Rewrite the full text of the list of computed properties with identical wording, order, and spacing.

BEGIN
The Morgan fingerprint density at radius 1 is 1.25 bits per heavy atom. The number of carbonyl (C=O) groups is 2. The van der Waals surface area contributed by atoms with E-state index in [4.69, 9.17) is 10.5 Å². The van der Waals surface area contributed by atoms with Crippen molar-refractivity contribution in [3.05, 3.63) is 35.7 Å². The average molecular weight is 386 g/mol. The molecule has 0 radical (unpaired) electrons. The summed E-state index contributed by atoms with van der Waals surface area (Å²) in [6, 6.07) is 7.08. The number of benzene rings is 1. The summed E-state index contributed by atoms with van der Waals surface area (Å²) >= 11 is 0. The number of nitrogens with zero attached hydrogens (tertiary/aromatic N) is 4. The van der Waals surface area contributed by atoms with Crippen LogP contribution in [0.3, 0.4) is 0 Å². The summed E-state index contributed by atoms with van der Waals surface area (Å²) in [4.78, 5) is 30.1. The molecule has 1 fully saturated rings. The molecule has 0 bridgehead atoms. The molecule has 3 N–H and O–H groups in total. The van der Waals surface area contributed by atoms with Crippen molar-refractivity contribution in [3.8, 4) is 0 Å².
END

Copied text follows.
The Morgan fingerprint density at radius 1 is 1.25 bits per heavy atom. The number of carbonyl (C=O) groups is 2. The van der Waals surface area contributed by atoms with E-state index in [4.69, 9.17) is 10.5 Å². The van der Waals surface area contributed by atoms with Crippen molar-refractivity contribution in [3.05, 3.63) is 35.7 Å². The average molecular weight is 386 g/mol. The molecule has 0 radical (unpaired) electrons. The summed E-state index contributed by atoms with van der Waals surface area (Å²) in [6, 6.07) is 7.08. The number of benzene rings is 1. The summed E-state index contributed by atoms with van der Waals surface area (Å²) >= 11 is 0. The number of nitrogens with zero attached hydrogens (tertiary/aromatic N) is 4. The van der Waals surface area contributed by atoms with Crippen LogP contribution in [0.3, 0.4) is 0 Å². The summed E-state index contributed by atoms with van der Waals surface area (Å²) in [4.78, 5) is 30.1. The molecule has 1 fully saturated rings. The molecule has 0 bridgehead atoms. The molecule has 3 N–H and O–H groups in total. The van der Waals surface area contributed by atoms with Crippen molar-refractivity contribution in [3.8, 4) is 0 Å².